GREENVILLE, S.C. — White men dominated campaign staffs for presidential candidates in 1988 when Jonathan Metcalf got his first job in politics with the Rev. Jesse Jackson, who made a serious bid for the White House.
Metcalf joined political directors for seven other campaigns during a panel discussion at the Greenville Convention Center in December, and each of the panelists was black. They’re part of an evolving strategy to tap into the most important voting block in the state’s presidential primary.
“It didn’t just happen,” said Metcalf, who is leading Tom Steyer’s South Carolina campaign. “I’m fortunate to have worked with and mentored half of the people on this panel.”
Black voters make up majority of Democratic electorate
Black voters accounted for 55% and 61% of the ballots in 2008 and 2016, respectively, and are expected to cast up to two-thirds of all ballots in South Carolina’s Democratic primary on Feb. 29.
For candidates, it is an opportunity to seize valuable momentum heading into the high-stakes Super Tuesday primaries in 14 states three days later on March 3.
“We will be the springboard into Super Tuesday, and the majority of those Super Tuesday states have significant populations of color and diverse communities much like we do,” said South Carolina Democratic Party Chairman Trav Robertson.
Candidates like Steyer, former Vice President Joe Biden, U.S. Sen. Elizabeth Warren, U.S. Sen. Bernie Sanders and former mayor Pete Buttigieg have crisscrossed the state in the months leading up to the South Carolina primary. They’ve pledged to address climate change, economic injustice and health care inequities, and increase funding for historically black colleges and universities.
Trump-era one of ‘ugliest’ in history
But some say the biggest issue may be Trump, himself, and finding a candidate capable of keeping him from a second term.
Greenville’s Mary Duckett is one such voter, telling the Greenville News her primary concern is putting an end to what she called one of the “ugliest” presidential administrations in American history.
“I’m 70-plus and I’ve been through the good, the bad and the ugly,” the community activist said. “This is the ugliest other than segregation. If segregation wasn’t enough, this was the straw that broke the camel’s back.”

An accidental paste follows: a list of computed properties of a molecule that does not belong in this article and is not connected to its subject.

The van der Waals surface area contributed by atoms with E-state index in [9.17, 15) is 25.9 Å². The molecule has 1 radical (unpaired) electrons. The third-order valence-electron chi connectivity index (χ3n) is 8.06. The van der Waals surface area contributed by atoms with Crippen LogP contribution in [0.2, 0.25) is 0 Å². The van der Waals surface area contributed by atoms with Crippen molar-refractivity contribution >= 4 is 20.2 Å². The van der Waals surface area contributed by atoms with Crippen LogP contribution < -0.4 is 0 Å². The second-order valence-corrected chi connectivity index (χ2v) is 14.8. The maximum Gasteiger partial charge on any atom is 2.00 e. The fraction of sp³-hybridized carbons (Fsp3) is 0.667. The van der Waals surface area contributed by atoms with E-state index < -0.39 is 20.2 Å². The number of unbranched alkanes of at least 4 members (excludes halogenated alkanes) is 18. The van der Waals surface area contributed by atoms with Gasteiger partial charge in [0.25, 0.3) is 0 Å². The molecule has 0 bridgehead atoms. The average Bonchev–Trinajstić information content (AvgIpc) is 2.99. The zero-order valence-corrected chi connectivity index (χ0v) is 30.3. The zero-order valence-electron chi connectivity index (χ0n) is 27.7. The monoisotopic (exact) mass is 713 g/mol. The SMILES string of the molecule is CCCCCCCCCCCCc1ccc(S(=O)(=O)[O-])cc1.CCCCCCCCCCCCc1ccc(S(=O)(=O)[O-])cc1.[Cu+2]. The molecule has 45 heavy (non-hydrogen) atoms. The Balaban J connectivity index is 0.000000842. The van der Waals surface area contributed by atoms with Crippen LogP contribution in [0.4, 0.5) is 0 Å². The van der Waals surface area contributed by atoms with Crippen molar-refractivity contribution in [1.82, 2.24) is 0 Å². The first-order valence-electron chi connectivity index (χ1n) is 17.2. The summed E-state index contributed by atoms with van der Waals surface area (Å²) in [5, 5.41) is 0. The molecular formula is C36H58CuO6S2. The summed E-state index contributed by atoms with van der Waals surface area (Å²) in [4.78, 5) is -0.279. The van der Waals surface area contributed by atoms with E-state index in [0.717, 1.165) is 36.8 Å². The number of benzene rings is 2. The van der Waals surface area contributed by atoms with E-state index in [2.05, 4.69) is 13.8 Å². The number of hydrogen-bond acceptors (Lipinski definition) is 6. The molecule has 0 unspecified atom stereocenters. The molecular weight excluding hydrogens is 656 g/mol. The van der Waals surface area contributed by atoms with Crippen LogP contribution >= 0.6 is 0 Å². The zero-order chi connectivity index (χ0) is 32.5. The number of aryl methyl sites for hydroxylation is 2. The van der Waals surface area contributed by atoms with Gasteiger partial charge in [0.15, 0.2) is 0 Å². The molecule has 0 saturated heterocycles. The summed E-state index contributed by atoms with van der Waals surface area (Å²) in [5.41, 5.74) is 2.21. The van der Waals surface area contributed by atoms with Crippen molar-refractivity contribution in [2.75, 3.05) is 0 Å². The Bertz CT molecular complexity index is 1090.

For a large share of black voters, Biden has the best chance.
“I think that group is particularly looking at electability,” said Danielle Vinson, a professor of politics and international affairs at Furman University in Greenville. “African American voters would just like someone who is going to win.”
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Biden receives key endorsements
Paige Hill, communications director for Biden’s campaign in South Carolina, said he has forged deep connections with black voters.
“What we are hearing on the ground is that African American voters just know Joe Biden, especially here in South Carolina. They know his heart. They know his character. They know his track record,” Hill said. “South Carolina voters saw him stand faithfully as President (Barack) Obama’s vice president for eight years, and that has really resonated here.”
That experience counts for Helen Nixon, a Greenville resident of 40 years who, like Mary Duckett, said she’s looking for someone who can win.
“He has experience and I feel like he is the best one to beat Trump,” Nixon said. “I feel like on day one he can come with an entourage of people who can help straighten out the mess that we’ve gone through the past three years.”
‘Torn between two lovers’
In the weeks leading up to the state’s Democratic presidential primary, some voters had not yet made up their minds.
Duckett, for example, is torn between Biden and Steyer.
“I’m torn between two lovers,” Duckett laughed.
Duckett likes Biden because she’s known him for years as vice president and thinks he can pull the country together, rather than further divide it. But Steyer, she said, “kinda came out of nowhere.”
“He has a great message and the fact that he won’t take any money from anyone, he doesn’t owe any favors.”
For USC-Upstate student and 25-year-old black voter Ciera Edwards, the challenge is finding a stand-out candidate in a crowded field.
“It’s gonna be tough because so far what I’m seeing is all are saying a lot of the same things as far as what they want to do if they get in office and so it’s gonna take a little bit more time to decide who that vote should go towards,” Edwards said.
Time will tell, said longtime Greenville City Council member Lillian Brock Flemming, for her and many of her constituents who are paying close attention to issues like affordable housing, health care, social justice and stabilizing Social Security.
“The stock market is fine,” she said. “But the stock market is not an issue for 80 or 90% of the people.”
Flemming also said she wants to see the field of candidates solidify.
“They come, and they go,” she said. “I want to be working on somebody who is going to be stable, who is in for the long haul. I don’t know who that is going to be, but hopefully we will get to that particular point pretty soon.”